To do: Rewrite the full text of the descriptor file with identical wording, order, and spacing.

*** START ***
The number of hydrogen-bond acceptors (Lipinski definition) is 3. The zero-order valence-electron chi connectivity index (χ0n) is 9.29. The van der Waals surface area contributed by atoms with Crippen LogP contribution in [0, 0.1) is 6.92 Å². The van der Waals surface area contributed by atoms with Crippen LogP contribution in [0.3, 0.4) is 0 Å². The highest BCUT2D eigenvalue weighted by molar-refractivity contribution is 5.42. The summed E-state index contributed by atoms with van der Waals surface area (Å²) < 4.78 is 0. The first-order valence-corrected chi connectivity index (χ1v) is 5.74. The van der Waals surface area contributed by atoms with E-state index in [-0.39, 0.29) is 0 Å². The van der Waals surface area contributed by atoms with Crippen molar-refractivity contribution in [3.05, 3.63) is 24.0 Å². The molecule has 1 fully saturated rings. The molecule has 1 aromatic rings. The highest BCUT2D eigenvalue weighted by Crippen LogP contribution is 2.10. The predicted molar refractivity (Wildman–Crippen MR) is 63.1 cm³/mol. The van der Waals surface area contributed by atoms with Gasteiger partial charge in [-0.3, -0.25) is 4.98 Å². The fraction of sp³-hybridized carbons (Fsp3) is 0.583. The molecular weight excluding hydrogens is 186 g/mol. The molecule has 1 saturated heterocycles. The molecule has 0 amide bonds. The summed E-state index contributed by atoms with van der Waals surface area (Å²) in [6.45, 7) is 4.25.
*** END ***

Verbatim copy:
The number of hydrogen-bond acceptors (Lipinski definition) is 3. The zero-order valence-electron chi connectivity index (χ0n) is 9.29. The van der Waals surface area contributed by atoms with Crippen LogP contribution in [0, 0.1) is 6.92 Å². The van der Waals surface area contributed by atoms with Crippen LogP contribution in [0.3, 0.4) is 0 Å². The highest BCUT2D eigenvalue weighted by molar-refractivity contribution is 5.42. The summed E-state index contributed by atoms with van der Waals surface area (Å²) < 4.78 is 0. The first-order valence-corrected chi connectivity index (χ1v) is 5.74. The van der Waals surface area contributed by atoms with E-state index in [-0.39, 0.29) is 0 Å². The van der Waals surface area contributed by atoms with Crippen molar-refractivity contribution in [3.05, 3.63) is 24.0 Å². The molecule has 1 fully saturated rings. The molecule has 1 aromatic rings. The highest BCUT2D eigenvalue weighted by Crippen LogP contribution is 2.10. The predicted molar refractivity (Wildman–Crippen MR) is 63.1 cm³/mol. The van der Waals surface area contributed by atoms with Gasteiger partial charge in [-0.3, -0.25) is 4.98 Å². The fraction of sp³-hybridized carbons (Fsp3) is 0.583. The molecular weight excluding hydrogens is 186 g/mol. The molecule has 1 saturated heterocycles. The molecule has 0 amide bonds. The summed E-state index contributed by atoms with van der Waals surface area (Å²) in [6.45, 7) is 4.25.